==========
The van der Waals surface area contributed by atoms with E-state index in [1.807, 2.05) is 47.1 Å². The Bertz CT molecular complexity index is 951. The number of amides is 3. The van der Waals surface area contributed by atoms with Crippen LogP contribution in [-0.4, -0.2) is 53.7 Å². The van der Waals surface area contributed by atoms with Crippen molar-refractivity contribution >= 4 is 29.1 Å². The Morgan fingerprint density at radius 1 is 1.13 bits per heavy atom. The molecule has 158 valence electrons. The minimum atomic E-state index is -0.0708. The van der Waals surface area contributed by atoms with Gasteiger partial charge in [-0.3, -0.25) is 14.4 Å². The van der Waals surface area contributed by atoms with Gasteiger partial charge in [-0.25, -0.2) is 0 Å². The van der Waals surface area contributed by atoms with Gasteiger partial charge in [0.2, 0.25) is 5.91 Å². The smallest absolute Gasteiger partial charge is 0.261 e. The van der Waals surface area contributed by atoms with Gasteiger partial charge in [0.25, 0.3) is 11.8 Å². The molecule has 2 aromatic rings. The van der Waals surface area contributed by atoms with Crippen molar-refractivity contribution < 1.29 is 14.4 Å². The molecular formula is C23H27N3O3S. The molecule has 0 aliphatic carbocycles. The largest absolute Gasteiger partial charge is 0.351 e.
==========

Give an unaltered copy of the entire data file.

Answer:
The van der Waals surface area contributed by atoms with E-state index in [1.807, 2.05) is 47.1 Å². The Bertz CT molecular complexity index is 951. The number of amides is 3. The van der Waals surface area contributed by atoms with Crippen LogP contribution in [-0.4, -0.2) is 53.7 Å². The van der Waals surface area contributed by atoms with Crippen molar-refractivity contribution >= 4 is 29.1 Å². The Morgan fingerprint density at radius 1 is 1.13 bits per heavy atom. The molecule has 158 valence electrons. The minimum atomic E-state index is -0.0708. The van der Waals surface area contributed by atoms with Gasteiger partial charge in [-0.3, -0.25) is 14.4 Å². The van der Waals surface area contributed by atoms with Gasteiger partial charge in [-0.25, -0.2) is 0 Å². The van der Waals surface area contributed by atoms with Gasteiger partial charge in [0.2, 0.25) is 5.91 Å². The smallest absolute Gasteiger partial charge is 0.261 e. The van der Waals surface area contributed by atoms with Gasteiger partial charge in [0.25, 0.3) is 11.8 Å². The molecule has 2 aromatic rings. The van der Waals surface area contributed by atoms with Crippen molar-refractivity contribution < 1.29 is 14.4 Å². The molecular formula is C23H27N3O3S. The molecule has 0 aliphatic carbocycles. The largest absolute Gasteiger partial charge is 0.351 e.